By Tabitha Jaquay Fernandez

Are you feeling like you are doing all you can possibly do?  Yet something feels like it’s missing…if only you had a little more time to explore another avenue of your practice or just take some time off – right?  There are large parts of dentistry that ONLY the dentist can do leaving you to be the ONLY person who can produce the bulk of the practice income (with help from your amazing team of course).  Dentists are hard workers and huge teddy bears.  The more they accomplish and give to their patients, the more they want to continue to accomplish and give.  At some point the doctor reaches his/her max and begins to wonder what is next.  Where can he/she fit Ms. Jones with her toothache, and Bob and his broken molar who we told would need a crown three years ago, and now he absolutely needs to come in today?

Does this sound familiar?  Many of you start to think if only I had more hands….DING, DING, DING…I will bring in an associate!  It’s a natural thought pattern since many of you started as associates.  It began with a handshake, and you started work the following week.  Unfortunately, the vast majority of associateships don’t work out as a long-term solution.  In fact, it is estimated that only 10% of all associateships work out at all!

Why?  Not enough patients – possibly?  Senior doctor not willing to give up the “good cases”? Associate not able to make enough money? Or was the associate expected to bring in their own patients and grow their schedule themselves?  Was this what was agreed upon in the beginning?

There are two main reasons to bring on an associate.  First, you are ready to significantly cut back your personal production and therefore income, providing a sufficient patient flow for your new associate to be busy. Or second, your practice has a much larger patient pool than you can possibly handle.  Don’t be unrealistic. An associate will not build his/her own practice within yours without taking it with them WHEN they leave.  New patients aren’t going to come crawling out of the woodwork just because you added another doctor.  And if the associate is successful at building relationships and bringing new patients in, then it won’t take them long to see they can do this on their own. They can reap the full benefits rather than agreeing to purchase a patient base from you that they “helped to build”.  Remember, their perception is their reality.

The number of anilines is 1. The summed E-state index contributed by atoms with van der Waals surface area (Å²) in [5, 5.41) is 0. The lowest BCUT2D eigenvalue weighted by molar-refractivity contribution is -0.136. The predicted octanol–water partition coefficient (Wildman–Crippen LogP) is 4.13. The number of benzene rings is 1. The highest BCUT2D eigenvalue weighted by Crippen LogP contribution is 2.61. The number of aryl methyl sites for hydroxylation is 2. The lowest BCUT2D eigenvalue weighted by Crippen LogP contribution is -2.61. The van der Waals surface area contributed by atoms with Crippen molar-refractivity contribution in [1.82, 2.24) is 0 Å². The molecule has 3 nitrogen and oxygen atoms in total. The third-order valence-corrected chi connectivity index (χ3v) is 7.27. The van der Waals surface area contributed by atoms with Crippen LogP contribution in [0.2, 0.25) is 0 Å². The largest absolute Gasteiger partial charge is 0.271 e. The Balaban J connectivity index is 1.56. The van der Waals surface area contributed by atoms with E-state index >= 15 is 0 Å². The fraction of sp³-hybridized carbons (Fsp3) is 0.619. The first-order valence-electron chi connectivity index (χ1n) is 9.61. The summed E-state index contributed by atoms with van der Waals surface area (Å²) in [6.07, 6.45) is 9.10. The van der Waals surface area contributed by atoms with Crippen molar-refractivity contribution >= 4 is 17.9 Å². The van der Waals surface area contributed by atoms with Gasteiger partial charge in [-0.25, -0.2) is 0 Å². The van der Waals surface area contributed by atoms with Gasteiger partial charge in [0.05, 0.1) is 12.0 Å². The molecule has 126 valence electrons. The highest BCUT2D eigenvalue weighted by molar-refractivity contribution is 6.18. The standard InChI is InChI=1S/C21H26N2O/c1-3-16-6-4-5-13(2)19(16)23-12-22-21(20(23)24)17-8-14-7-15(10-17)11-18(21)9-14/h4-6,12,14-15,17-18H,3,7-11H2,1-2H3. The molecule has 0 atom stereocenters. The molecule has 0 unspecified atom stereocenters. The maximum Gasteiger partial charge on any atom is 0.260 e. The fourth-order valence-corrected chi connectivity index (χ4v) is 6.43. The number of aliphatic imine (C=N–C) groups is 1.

A good associate does not want to be an employee forever, and you don’t want your office to become a revolving door for associates.  You must have a formal transition plan and timeline in place.  You will want to establish a compensation plan that rewards your associate based on productivity and allows for a return on future investment.  This way when the time comes (that you and the associate have agreed upon up front) the associate already has “skin in the game. This provides you security and stops the revolving associate door.

If you are considering bringing in an associate, do your homework.  Know how many active patients it takes to keep two doctors busy full time. Decide how many days you want to continue working each week. Look at the number of new patients you have coming in, and how you can increase this to accommodate the new doctor and overhead of additional team members.  Most practices find when they drill down through the numbers, they DON’T have enough to keep two doctors busy full time. Then the senior doctor is frustrated and feels the associate is costing them money. The associate feels they were told one thing and got something else.  Hence, you may have to look at a practice merger to grow before having the numbers to bring on an associate.

Are you thinking I am crazy? We started out talking about ways to reduce your schedule but still make the same income or more.  By acquiring a practice, you merge a competitor into a single location, reducing the overhead of one location while increasing the patient base all at one time rather than one by one.  It’s very common for the buyer to increase his/her passive income by $50,0000-$100,000 in the first year.  You would be able to enjoy the profits from the merger, have the ability to select which of the new patients you want to see and which ones to send on to your associate, and instantly have your associate busy.

Associateships can be successful IF you do your homework first. Know your numbers and whether you have enough for two doctors, and then get it all on paper.  The day of doing business with a simple handshake, is unfortunately a thing of the past.  Call Jaquay Enterprise today to look at your options 405-834-8653.


Tabitha Jaquay Fernandez
Email JaquayEnterprise@gmail.com
Phone (405) 834-8653